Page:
Kamau, 69, orchestrates a host of programs, often leading the hands-on work. “Mama Kamau,” the kids call her, and African parents, respectful of age, listen to her. A dozen consultants (most part time) and some 35 volunteers (including pro bono lawyers and psychologists) help her, and the foundation partners with state and local governments, schools and universities. The programs include:
- Comprehensive mental health help, including home visits and case management.
- English classes, some tailored for those with no schooling.
- Mentors who help students “catch up” socially and emotionally in nine schools.
- Retired African-American sorority members who read weekly to Africans in elementary school.
- A council of elders, using traditional African approaches to resolving conflict, deals with domestic violence.
- Empowerment workshops for parents on various issues to foster communication with their children.
The foundation’s signature effort is the Catching Up Program for students to address such issues as low self-esteem. (African students are picked on and bullied for such things as their “smell” and their accents and are told to “go back to Africa.”) The program also focuses on education interrupted by war and difficulties with parents and grandparents still following African ways of parenting.
CUP groups meet twice a week after school in “Africa Clubs” at nine elementary, middle and high schools. School staff and outside volunteers attend and provide support and counseling to promote good relationships at school and home. Leadership training, civic education and Africa-focused discussions are part of the mix. On Saturdays all the students get together with college students for academic help, discussions, games, sports, field trips and meals.
CUP seeks to give students a positive African self-image that can co-exist with the American identity they crave. Kamau likes to begin conversations with “Who are you, and where are you from?” She always carries a map of Africa. “We become Africans at the port of entry,” she explains. “Before that we are Nigerian or Kenyan or…” She wants students to embrace their identities and respect their differences.
Members support one another other in many ways — help with homework and advice on how to navigate the school system, extracurricular activities and work opportunities. They cook native dishes together and join in representing their countries in dance, song or play.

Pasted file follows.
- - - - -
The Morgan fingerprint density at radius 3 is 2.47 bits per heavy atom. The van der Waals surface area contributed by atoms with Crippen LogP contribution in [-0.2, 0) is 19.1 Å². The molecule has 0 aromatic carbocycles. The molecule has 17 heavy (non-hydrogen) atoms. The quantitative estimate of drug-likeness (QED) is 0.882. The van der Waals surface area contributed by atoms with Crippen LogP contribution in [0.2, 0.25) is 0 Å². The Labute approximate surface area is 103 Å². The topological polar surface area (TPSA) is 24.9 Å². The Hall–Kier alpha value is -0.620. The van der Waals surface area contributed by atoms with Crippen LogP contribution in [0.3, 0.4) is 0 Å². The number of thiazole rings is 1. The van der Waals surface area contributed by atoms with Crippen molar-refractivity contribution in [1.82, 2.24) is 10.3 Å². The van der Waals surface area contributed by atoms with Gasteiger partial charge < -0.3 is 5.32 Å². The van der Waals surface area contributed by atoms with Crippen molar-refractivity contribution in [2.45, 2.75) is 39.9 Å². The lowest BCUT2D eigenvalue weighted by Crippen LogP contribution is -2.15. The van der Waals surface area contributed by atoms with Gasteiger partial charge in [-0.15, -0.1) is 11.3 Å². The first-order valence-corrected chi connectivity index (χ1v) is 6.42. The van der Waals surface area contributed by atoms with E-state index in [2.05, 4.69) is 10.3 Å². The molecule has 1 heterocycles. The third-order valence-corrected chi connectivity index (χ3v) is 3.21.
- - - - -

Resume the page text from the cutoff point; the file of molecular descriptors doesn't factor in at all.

Signs of Success
College junior Ruby B. Johnson, who emigrated from Sierra Leone and Nigeria at age 12, says her high school Africa Club provided a “space for me to bond with other Africans” that led to strong friendships. The club also gave her the chance to write and direct a play that was performed at AIRF’s annual conference.
Troy Massa, a college senior born in the United States to a Sierra Leonean mother, says Africa Club and an internship with AIRF taught him to walk tall and say, “Yes, I am an African,” rather than take refuge in, “I was born in America.” He also learned that Africans could succeed, contrary to the negative message about Africa he says he found in his school curriculum.
CUP has had a remarkable record at Cordozo High School in Washington. In the past two years, all 17 students in the club graduated, and last year all 13 went to college. The class valedictorian was Ethiopian. Before the club, says sponsor and ESL teacher Waheedah Shakoor, some Africans were harassed by other students and dropped out.
CUP illustrates Kamau’s holistic attempt to treat whatever ails the child. A problem evident at school may originate at home. Kamau calls CUP “the door” to the family, because students also share whatever problems their parents may be having.
After 11 years, Kamau is still going strong, though she draws no salary, has no private health insurance and became a vegetarian to save on food costs. “There are days I wake up and feel 15,” she says, smiling.
This article was originally published by Encore.org on Nov 3, 2011.